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Ford Has Cold Weather Performance Advice For F-150 Lightning Owners

Now that the weather has turned markedly colder with snow on the ground in many places, it's time to visit a place many automakers won't want you to see, cold weather performance. No matter who makes the vehicles (Ford, Tesla, or Kia, for example), cold saps battery strength. It is estimated that you lose half the charge capability between 40 and 0 degrees Fahrenheit and it just goes down from there.
Posted: November 29, 2022 - 4:41AM
Author: Marc Stern


Have you noticed that many of the ads on television for electric cars always seem to occur in warmer seasons? There's a strong reason for it. Battery-driven vehicles and cold weather don't get along very well. Cold weather is, indeed, an arch-enemy of battery efficiency.

Cold Weather And Batteries Don't Mix Easily

You've probably heard this frequently mentioned on newscasts or the internet as the weather turns bad, snow flies, and ice accumulates. If you are driving a standard internal combustion-powered (ICE) vehicle, the outside temperature doesn't matter much if the battery that the vehicle uses to start is relatively new. Once the vehicle starts and the alternator cuts in, the battery becomes part of the electrical system as the alternator takes over the brunt of the electrical work. Of course, if your vehicle's battery is older, you run the real risk of having to call for AAA's battery service or paying for a tow to a dealer to install a new battery because your vehicle is dead at the side of the road.

You would think that with the number of electric vehicles on the road today – Ford's Mustang Mach-E, the F-150 Lightning pickup, the E-Transit van, Chevy's Bolt, and others – that the issue of cold-claiming battery life has been fixed. The truth is that it hasn't. That's why you seldom see electric vehicle ads showing cold or snow. Yet, as the number of electrics grows, automakers must ensure that they are doing everything possible to maximize battery life. Take Ford's Lightning, for example.

The Ford F-150 Lightning pickup has been tested in extremely cold conditions. It endured months of real-world winter driving in Alaska and Michigan's Upper Peninsula. Its battery has been subjected to temperatures as high as 140 degrees Fahrenheit to as low as minus 40 degrees Fahrenheit in Ford's atmospheric test chambers.

Battery Efficiency Drops Below 40 Degrees Fahrenheit

However, all-electric vehicles experience energy decreases in cold temperatures due to battery cell chemistry. Temperatures below 40 degrees Fahrenheit cause the electrolyte fluid to become sluggish, limiting how much power is available to discharge and how quickly the vehicle's battery can charge.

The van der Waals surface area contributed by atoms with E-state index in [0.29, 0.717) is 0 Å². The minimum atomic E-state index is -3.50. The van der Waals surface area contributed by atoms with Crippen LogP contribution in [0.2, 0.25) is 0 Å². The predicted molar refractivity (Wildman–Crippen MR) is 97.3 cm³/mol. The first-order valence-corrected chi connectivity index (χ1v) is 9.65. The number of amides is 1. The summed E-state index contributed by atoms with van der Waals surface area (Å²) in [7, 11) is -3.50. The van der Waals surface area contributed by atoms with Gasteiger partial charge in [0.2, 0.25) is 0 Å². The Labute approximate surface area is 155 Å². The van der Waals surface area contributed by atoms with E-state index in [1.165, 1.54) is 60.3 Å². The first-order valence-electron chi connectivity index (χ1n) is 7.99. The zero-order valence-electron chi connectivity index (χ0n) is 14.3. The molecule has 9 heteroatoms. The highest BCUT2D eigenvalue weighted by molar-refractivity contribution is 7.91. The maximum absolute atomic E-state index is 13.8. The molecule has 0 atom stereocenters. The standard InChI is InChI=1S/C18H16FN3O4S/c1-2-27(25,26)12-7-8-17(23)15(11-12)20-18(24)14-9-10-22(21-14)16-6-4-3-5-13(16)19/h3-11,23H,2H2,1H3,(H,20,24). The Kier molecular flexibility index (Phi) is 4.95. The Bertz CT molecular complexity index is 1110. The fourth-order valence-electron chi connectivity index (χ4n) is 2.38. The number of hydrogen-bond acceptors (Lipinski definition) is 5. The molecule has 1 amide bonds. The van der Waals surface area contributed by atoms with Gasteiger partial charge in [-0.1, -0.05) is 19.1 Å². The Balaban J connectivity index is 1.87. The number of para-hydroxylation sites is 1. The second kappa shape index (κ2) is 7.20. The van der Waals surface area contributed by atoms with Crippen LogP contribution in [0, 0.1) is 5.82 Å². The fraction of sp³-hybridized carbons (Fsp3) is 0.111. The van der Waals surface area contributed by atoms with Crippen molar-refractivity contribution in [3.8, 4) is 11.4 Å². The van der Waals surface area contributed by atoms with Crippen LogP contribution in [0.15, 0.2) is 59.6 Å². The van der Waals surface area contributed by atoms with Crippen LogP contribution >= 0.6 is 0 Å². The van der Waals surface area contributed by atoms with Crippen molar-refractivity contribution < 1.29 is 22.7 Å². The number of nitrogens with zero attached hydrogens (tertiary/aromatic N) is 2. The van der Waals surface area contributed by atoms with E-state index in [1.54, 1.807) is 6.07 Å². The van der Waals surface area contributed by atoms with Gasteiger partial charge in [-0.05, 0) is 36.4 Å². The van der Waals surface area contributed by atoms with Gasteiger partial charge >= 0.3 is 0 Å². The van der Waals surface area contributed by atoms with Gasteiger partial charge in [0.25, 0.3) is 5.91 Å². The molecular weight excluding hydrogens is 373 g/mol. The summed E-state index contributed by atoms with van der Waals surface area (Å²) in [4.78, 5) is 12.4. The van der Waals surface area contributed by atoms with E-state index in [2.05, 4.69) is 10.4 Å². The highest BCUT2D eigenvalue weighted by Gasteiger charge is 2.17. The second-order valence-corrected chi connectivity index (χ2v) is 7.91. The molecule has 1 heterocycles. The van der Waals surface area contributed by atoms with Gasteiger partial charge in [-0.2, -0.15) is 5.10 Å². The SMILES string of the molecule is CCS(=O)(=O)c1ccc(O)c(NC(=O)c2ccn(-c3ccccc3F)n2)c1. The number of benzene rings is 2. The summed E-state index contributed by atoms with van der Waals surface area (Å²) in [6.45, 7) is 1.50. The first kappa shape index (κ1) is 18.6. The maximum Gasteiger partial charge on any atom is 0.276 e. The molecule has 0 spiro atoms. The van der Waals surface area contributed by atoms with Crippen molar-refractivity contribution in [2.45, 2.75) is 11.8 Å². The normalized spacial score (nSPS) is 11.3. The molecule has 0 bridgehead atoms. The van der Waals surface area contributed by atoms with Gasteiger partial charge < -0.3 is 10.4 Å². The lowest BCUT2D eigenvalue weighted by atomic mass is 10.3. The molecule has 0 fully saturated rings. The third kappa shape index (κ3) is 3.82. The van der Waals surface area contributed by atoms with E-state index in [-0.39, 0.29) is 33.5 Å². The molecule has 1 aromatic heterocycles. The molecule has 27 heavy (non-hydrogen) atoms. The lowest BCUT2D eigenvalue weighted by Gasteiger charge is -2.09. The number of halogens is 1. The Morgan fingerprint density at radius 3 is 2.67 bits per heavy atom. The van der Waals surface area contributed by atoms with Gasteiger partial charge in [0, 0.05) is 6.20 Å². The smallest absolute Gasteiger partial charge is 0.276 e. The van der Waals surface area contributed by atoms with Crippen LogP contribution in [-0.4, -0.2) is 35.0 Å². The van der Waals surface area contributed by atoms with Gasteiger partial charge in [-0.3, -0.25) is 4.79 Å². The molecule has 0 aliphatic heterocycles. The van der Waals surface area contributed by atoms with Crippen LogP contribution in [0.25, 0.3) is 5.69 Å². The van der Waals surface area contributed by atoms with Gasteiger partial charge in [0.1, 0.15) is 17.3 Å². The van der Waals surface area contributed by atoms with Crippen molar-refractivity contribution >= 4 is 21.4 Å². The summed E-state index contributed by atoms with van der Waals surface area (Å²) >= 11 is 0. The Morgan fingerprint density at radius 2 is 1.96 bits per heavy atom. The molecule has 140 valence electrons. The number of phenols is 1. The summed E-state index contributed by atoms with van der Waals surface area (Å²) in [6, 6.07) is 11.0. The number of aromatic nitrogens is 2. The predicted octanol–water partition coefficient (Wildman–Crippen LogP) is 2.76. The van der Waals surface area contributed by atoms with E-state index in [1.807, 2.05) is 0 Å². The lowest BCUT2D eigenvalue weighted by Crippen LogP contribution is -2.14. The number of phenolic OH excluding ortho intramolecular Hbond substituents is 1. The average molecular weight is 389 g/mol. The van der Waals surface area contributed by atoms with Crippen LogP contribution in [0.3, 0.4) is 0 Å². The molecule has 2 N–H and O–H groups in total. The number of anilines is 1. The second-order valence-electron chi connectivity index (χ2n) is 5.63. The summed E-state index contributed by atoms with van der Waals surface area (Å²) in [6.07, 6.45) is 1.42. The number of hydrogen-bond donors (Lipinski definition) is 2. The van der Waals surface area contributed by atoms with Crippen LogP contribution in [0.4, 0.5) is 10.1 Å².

As many F-150 Lightning customers in the U.S. and Canada begin their first winter with their new electric pickup, Ford wants to help make them aware that in low temperatures, they could see a significant reduction in range, which is normal.

Ford Has Battery Advice For Lightning Owners

--To help maximize your F-150 Lightning range in winter, here are some tips below:

--Park your F-150 Lightning in a garage whenever possible

--Keep your F-150 Lightning plugged in and charging when parked

--If planning a longer commute, precondition your vehicle using departure times to warm the battery while plugged in using the FordPass app or your truck's center screen

--If equipped, use the heated seats and steering wheel as primary heat to reduce energy consumed by HVAC

--When charging, turn off the heater if possible, or lower the temperature enough to remain comfortable (especially when using fast charging)

--If your F-150 Lightning is covered with snow, brush all the snow off before driving to eliminate extra weight and drag
Keep driving speeds moderate in cold temperatures, as high speeds use more energy.

--Ensure your tires are at the proper pressure

Ford Motor Photo

Marc Stern has been an automotive writer since 1971 when an otherwise normal news editor said, "You're our new car editor," and dumped about 27 pounds of auto stuff on my desk. I was in heaven as I have been a gearhead from my early days. As a teen, I spent the usual number of misspent hours hanging out at gas stations Shell and Texaco (a big thing in my youth) and working on cars. From there on, it was a straight line to my first column for the paper, "You Auto Know," an enterprise I handled faithfully for 32 years. Not many people know that I also handled computer documentation for a good part of my living while writing YAN. My best writing, though, was always in cars. My work has appeared in Popular Mechanics, Mechanix Illustrated, AutoWeek, SuperStock, Trailer Life, Old Cars Weekly, Special Interest Autos, etc. You can follow me on: Twitter or Facebook.